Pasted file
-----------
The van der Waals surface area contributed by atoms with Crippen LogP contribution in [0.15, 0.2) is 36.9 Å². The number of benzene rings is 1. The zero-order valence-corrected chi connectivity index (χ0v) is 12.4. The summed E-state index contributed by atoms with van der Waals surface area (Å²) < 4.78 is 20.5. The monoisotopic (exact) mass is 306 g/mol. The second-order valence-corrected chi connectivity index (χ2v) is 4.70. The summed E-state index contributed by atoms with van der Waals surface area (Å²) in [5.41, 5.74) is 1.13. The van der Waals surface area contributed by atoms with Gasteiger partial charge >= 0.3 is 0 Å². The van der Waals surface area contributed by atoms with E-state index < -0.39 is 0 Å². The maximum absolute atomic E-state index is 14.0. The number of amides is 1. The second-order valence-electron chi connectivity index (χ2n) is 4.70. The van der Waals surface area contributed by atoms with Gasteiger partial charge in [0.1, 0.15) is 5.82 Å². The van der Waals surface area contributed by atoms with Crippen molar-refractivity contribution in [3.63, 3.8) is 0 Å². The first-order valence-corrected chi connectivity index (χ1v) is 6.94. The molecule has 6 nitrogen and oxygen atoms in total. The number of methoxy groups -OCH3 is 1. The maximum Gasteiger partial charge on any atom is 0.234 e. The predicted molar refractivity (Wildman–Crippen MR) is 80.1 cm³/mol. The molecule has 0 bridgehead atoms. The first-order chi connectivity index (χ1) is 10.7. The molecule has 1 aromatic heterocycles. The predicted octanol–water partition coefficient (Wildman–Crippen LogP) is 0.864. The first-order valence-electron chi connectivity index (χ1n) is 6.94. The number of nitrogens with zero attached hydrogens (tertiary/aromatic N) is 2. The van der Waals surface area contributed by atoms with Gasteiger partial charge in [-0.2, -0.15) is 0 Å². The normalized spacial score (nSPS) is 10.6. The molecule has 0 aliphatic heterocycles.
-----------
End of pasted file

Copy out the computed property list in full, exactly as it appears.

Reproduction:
The van der Waals surface area contributed by atoms with Crippen LogP contribution in [0.15, 0.2) is 36.9 Å². The number of benzene rings is 1. The zero-order valence-corrected chi connectivity index (χ0v) is 12.4. The summed E-state index contributed by atoms with van der Waals surface area (Å²) < 4.78 is 20.5. The monoisotopic (exact) mass is 306 g/mol. The second-order valence-corrected chi connectivity index (χ2v) is 4.70. The summed E-state index contributed by atoms with van der Waals surface area (Å²) in [5.41, 5.74) is 1.13. The van der Waals surface area contributed by atoms with Gasteiger partial charge >= 0.3 is 0 Å². The van der Waals surface area contributed by atoms with E-state index < -0.39 is 0 Å². The maximum absolute atomic E-state index is 14.0. The number of amides is 1. The second-order valence-electron chi connectivity index (χ2n) is 4.70. The van der Waals surface area contributed by atoms with Gasteiger partial charge in [0.1, 0.15) is 5.82 Å². The van der Waals surface area contributed by atoms with Crippen molar-refractivity contribution in [3.63, 3.8) is 0 Å². The first-order valence-corrected chi connectivity index (χ1v) is 6.94. The molecule has 6 nitrogen and oxygen atoms in total. The number of methoxy groups -OCH3 is 1. The maximum Gasteiger partial charge on any atom is 0.234 e. The predicted molar refractivity (Wildman–Crippen MR) is 80.1 cm³/mol. The molecule has 0 bridgehead atoms. The first-order chi connectivity index (χ1) is 10.7. The molecule has 1 aromatic heterocycles. The predicted octanol–water partition coefficient (Wildman–Crippen LogP) is 0.864. The first-order valence-electron chi connectivity index (χ1n) is 6.94. The number of nitrogens with zero attached hydrogens (tertiary/aromatic N) is 2. The van der Waals surface area contributed by atoms with Gasteiger partial charge in [-0.2, -0.15) is 0 Å². The normalized spacial score (nSPS) is 10.6. The molecule has 0 aliphatic heterocycles.